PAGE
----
2017 Masters winner Sergio Garcia finally gets major after all of these close calls

AUGUSTA, Ga. -- Sergio Garcia won the 81st Masters. It is the most improbable of all the major championships for him to have clinched his first victory. After 74 starts at the big four tournaments and 22 top 10s to boot, he finally bagged the big one -- the biggest one.

There has been so much heartache over the years, it’s hard to keep track of it all. Garcia had finished runner-up an astounding four times without winning. It’s nearly impossible that he had not won a major championship until Sunday, but let’s recount all of the near misses.

1999 PGA Championship: This might be the most famous of them all. Garcia shot a 71 on Sunday to lose by one to Tiger Woods, who shot 72. This was the famous scissor kick major at Medinah when we all thought Garcia was going to win 10 of these things. 

2002 U.S. Open: Garcia trailed Woods by four going into the final round at Bethpage Black, fired a 74 and lost by six. When you trail Woods by four going into the final round of anything, you weren’t really in it.

2006 Open Championship: Garcia was tied for second with Chris Dimarco and Ernie Els going into the final round and got absolutely torched by Woods, eventually losing by seven strokes.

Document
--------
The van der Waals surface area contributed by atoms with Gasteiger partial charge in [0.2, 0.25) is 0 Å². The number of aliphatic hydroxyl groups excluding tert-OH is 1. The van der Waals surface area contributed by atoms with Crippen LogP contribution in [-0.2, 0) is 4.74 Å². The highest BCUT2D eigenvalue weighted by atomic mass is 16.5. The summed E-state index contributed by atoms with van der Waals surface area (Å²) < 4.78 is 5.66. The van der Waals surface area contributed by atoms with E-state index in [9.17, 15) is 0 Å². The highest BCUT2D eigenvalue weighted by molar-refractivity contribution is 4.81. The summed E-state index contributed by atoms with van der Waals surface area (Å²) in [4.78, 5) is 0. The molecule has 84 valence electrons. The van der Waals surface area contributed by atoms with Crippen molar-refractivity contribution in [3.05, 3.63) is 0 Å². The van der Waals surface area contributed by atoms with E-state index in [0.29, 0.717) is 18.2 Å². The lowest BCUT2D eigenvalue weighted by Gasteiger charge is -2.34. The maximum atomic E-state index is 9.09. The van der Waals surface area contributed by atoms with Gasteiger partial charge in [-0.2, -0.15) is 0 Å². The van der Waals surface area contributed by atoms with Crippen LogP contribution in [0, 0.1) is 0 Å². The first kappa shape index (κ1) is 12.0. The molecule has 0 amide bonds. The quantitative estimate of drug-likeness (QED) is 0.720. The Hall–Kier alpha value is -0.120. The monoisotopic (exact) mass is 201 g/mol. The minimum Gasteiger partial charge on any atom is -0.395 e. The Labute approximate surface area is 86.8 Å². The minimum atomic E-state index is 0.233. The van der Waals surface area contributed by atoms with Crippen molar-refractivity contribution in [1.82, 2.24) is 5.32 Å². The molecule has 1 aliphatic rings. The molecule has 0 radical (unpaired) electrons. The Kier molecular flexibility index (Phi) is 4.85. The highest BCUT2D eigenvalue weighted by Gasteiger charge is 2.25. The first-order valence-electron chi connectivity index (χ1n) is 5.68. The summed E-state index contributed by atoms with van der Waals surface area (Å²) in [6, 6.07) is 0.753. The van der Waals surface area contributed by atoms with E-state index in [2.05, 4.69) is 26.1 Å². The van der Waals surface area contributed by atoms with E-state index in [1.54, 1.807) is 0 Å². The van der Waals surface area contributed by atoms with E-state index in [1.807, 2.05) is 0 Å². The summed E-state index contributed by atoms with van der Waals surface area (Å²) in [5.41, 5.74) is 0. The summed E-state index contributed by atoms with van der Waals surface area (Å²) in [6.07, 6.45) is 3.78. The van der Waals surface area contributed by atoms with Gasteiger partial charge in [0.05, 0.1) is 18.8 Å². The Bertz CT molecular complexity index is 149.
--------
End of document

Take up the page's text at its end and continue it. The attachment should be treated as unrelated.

2007 Open Championship: This was pretty easily his best chance. Garcia led by three going into the final round, shot a 73, missed a putt on the final hole and lost in a playoff to Padraig Harrington.

2008 PGA Championship: Garcia trailed by three going into the final round at Oakland Hills and lost by two to Padraig Harrington after firing a slick final round 68.

Garcia said in his post-Masters press conference that he didn’t really get tired of being asked about being the best player without a major because at least he was the best at something. Then he followed that by saying that he’s glad that he can be asked about being the best player to only win one major in the future.

It was particuarlly thrilling for him that this victory came at Augusta National, a course that pushed him to his limits throughout hsi career. “I came to peace with it the last 3-4 years. I accepted what Augusta gives and takes. I think, because of that, I’m able to stand here today,” he said.

CBS Sports Writer

Kyle Porter began his sports writing career with CBS Sports in 2012. He covers golf, writes poetry about Rory McIlroy's swing, stays ready on Tiger watch and loves the Masters more than anyone you know.... Full Bio

Show Comments Hide Comments
Our Latest Stories
    Golfbook